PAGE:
Ear to the ground

“It needs more M&Ms.”

– Local 4-year-old’s assessment of mom and dad’s attempt to sneak flax oil, dried vegetable powder and goat'smilk  into a smoothie


Hummer’s last hope

The Hummer – the vehicle so many Durangoans love to loathe – appears to be headed for the high road rather than the junk heap.

Financially embattled GM is looking for any and every way to raise funds and avoid bankruptcy. Dumping Hummer is just one of the paths the major automaker is following.

The commercial version of the military vehicle started popping up in the late 1980s and early 1990s, as military seconds started rolling onto dirt and paved roads, and GM bought the rights to Hummer in 1999. This spring, the automaker announced it was putting the Hummer division on the auction block and would cancel production of the military-based sport utility vehicle if no buyers appeared.

Last week, GM revealed that it has three potential buyers for its Hummer division. GM Chief Executive Fritz Henderson said in a Friday conference call that a contract should be in place by the end of April.

Meanwhile, a Utah company has developed a green wrapper for the car many consider “the poster child of excess consumption and inefficiency.” Raser Technologies recently released the Raser H3, a green retrofit for the popular Hummer model. The Raser H3 boasts a 90 mph top speed, off road capabilities and up to 100 mpg thanks to a lithium ion-battery that charges in as little as three hours.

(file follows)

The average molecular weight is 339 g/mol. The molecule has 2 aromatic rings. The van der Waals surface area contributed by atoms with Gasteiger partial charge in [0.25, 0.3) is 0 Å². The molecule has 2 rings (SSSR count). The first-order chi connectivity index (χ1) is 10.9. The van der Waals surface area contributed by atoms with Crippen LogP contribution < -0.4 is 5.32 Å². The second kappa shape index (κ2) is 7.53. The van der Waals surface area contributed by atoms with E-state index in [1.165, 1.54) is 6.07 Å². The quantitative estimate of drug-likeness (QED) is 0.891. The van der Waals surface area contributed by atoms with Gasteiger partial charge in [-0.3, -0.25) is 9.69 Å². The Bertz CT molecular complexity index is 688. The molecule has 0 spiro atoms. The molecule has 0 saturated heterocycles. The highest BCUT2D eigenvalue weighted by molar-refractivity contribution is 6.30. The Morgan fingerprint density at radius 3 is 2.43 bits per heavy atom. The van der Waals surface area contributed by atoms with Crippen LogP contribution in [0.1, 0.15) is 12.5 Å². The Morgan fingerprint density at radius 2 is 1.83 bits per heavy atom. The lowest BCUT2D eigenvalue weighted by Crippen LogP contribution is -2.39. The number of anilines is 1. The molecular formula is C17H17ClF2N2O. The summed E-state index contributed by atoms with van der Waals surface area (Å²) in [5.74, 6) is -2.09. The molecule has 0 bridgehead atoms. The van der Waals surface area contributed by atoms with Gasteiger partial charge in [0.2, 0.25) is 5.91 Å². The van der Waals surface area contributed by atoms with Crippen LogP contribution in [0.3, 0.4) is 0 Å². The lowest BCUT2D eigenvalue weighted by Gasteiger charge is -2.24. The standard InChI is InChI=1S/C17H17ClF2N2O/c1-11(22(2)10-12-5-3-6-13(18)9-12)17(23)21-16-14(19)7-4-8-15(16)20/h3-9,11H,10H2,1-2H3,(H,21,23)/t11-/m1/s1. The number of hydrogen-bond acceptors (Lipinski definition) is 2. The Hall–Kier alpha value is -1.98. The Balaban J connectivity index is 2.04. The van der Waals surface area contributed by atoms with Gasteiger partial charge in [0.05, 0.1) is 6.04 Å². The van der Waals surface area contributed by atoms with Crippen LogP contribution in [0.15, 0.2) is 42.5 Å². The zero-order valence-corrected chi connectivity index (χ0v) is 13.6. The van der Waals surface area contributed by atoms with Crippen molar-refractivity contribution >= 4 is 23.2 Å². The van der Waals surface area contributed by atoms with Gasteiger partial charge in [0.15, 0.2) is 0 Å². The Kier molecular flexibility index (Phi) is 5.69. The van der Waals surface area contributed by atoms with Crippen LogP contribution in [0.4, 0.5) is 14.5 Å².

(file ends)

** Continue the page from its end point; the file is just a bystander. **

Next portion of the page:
“We’ve taken the worst environmental offender on the road and made it greener than a Prius,” David West, the company’s vice president of marketing, told Wired.com. “It truly is incredible to see and hear a Hummer that truly hums.”


Great America

Add another feather to downtown Durango’s cap. The local burg has landed in the 2009 edition of The Great Towns of America. The book highlights towns that combine scenic location, charm, town centers, culture and a sense of place, according to authors David and Joan Vokac. The Vokacs spent 50 years working in community development before they penned their first edition in 1998.

The 2009 second edition includes 100 finalists with Colorado landing 10 towns on the list, including: Durango, Steamboat Springs, Vail, Aspen, Glenwood Springs, Breckenridge, Ouray, Telluride and Pagosa Springs.

“These are towns where you can walk a few blocks and experience a genuine closeness to nature,” said David Vokac.

A few of the other bests include Santa Fe and California’s Napa and Sausalito.

 

 

 

In this week's issue...

March 17, 2022
Critical condition

Lake Powell drops below threshold for the first time despite attempts to avoid it

March 17, 2022
Uphill climb

Purgatory Resort set for expansion but still faces hurdles

March 10, 2022
Mind, body & soul (... and not so much El Rancho)

New health care studio takes integrated approach to healing